A snow trip to Japan is a bucket-list trip for many travellers. With incredible powder, beautiful scenery and quintessential Japanese charm, it’s not difficult to see why. That said, the popular, well-known spots aren’t exactly notorious for being budget-friendly and their popularity means they’re often quite crowded. On a recent trip to Hokkaido, Matt and I were desperate to get in some snow time. With a limited budget and not much time to waste in queues, we found ourselves researching a trip to Asahikawa and, when we arrived, were blown away by how amazing it was. Turns out, Asahikawa is Hokkaido‘s BEST hidden snow destination. Here’s all the information you need to figure out if it’s a great fit for your next Japan snow trip and everything you need to plan your very own adventure too.
But first, watch this…
Where is Asahikawa?
You’ll find Asahikawa in central Hokkaido, the north island of Japan. It’s the second largest city in Hokkaido, after Sapporo, a name you may recognise from the beer of the same name. What’s great about Asahikawa is it’s not known as a tourist destination, with places like Sapporo, Niseko and Hakuba stealing the spotlight. This is great news for savvy travellers as it means you can enjoy all the beauty, wonder and great food of Hokkaido with fewer tourists, smaller crowds and fewer costs too!
More than that, we fell in love with Asahikawa because we met so many wonderful, kind locals everywhere we went. Everyone as so lovely, the whole city had a friendly, small-town/country vibe to it that was just so welcoming. We felt very safe the entire time, loved the scenery of the snow-covered mountains and treetops, the vintage feel of the shopfronts and the relaxed atmosphere everywhere we went. We got to eat delicious food, see wonderful scenery and have an amazing Japan snow experience all without breaking the bank.
How to get there
You can fly to Asahikawa easily as JAL and Air-DO operate multiple flights daily between Tokyo’s Haneda Airport and Asahikawa Airport. We flew with Air-DO and while the online booking was a little nerve-racking as we don’t read or speak Japanese, we still managed to do it just fine! Our flight was seamless and Asahikawa Airport was great too, it was all very easy and straight forward. The flight time from Tokyo to Asahikawa is around 1 hour 35 minutes and should cost around ¥28,000 one way p.p.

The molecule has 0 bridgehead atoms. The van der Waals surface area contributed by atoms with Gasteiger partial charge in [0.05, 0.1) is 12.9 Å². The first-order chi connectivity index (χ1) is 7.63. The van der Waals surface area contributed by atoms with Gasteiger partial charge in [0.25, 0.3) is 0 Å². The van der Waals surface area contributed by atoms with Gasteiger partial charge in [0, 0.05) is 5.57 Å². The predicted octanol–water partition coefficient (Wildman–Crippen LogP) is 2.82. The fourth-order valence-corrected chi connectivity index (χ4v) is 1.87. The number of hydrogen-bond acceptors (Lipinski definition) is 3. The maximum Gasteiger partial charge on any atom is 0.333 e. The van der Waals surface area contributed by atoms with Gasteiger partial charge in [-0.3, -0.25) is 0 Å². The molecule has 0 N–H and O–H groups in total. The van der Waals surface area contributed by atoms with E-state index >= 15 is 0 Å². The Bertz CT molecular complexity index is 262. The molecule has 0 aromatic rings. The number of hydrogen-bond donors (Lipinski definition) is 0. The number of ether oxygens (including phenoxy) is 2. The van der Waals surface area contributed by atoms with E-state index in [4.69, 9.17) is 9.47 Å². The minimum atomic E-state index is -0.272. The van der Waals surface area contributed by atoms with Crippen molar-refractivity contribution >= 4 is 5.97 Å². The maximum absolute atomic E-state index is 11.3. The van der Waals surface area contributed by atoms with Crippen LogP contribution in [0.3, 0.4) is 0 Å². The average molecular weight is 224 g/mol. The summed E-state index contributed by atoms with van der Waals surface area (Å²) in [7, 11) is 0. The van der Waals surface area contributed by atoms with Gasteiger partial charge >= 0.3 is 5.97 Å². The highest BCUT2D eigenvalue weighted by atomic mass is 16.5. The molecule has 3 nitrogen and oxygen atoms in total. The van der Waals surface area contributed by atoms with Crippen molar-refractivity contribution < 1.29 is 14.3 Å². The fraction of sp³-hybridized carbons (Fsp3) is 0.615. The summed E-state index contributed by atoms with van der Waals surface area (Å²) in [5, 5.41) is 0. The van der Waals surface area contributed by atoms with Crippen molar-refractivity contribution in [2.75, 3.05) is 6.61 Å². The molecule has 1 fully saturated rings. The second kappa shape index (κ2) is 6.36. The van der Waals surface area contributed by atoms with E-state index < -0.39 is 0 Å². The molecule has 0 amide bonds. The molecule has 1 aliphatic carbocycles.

You can also catch the train to Asahikawa, which most likely suit you if you’re thinking of getting a Japan Rail Pass as your entire journey is covered by it. The train journey will take around 10 hours and cost around ¥30,000, without a Rail Pass, requiring you to transfer trains at Shin-Hakodate-Hokuto and Sapporo. If you haven’t looked into it already, a 7-day Rail Pass should cost you around ¥39,000 for first-class cabin access or around ¥30,000 for the regular class cabins.
Kamui Ski Links
I can’t recommend Kamui Ski Links highly enough. When we were researching our trip to Asahikawa we checked out Kamui Ski Links but thought we’d probably be bored after one day and need to drive further away. From the moment we arrived, we fell in love with the place and didn’t want to go anywhere else.
Kamui Ski Links offers affordable, uncrowded runs with plenty of amazing powder. Lift passes for a full day should cost around ¥3,100 per adult, though you can buy them for 5 or 3 hours too. Ski/snowboard rental for a full day should cost around ¥5,000 per adult and, again, you can rent for a half-day. There are 1 Gondola and 5 fixed double chairlifts offering access to a great range of runs that are 40% beginner, 30% intermediate and 30% advanced. Check out the full course map for Kamui Ski Links here.
Most importantly, there were no queues! NONE! we didn’t have to queue for our tickets, our gear hire, the chair lift, gondola or even our lunch. We were one of the very few tourists there and the locals are just so lovely, with no push and shove or angry queues of people waiting to get back up the mountain. It was the most peaceful, relaxing, fun and enjoyable ski experience I’ve ever had. Hands down.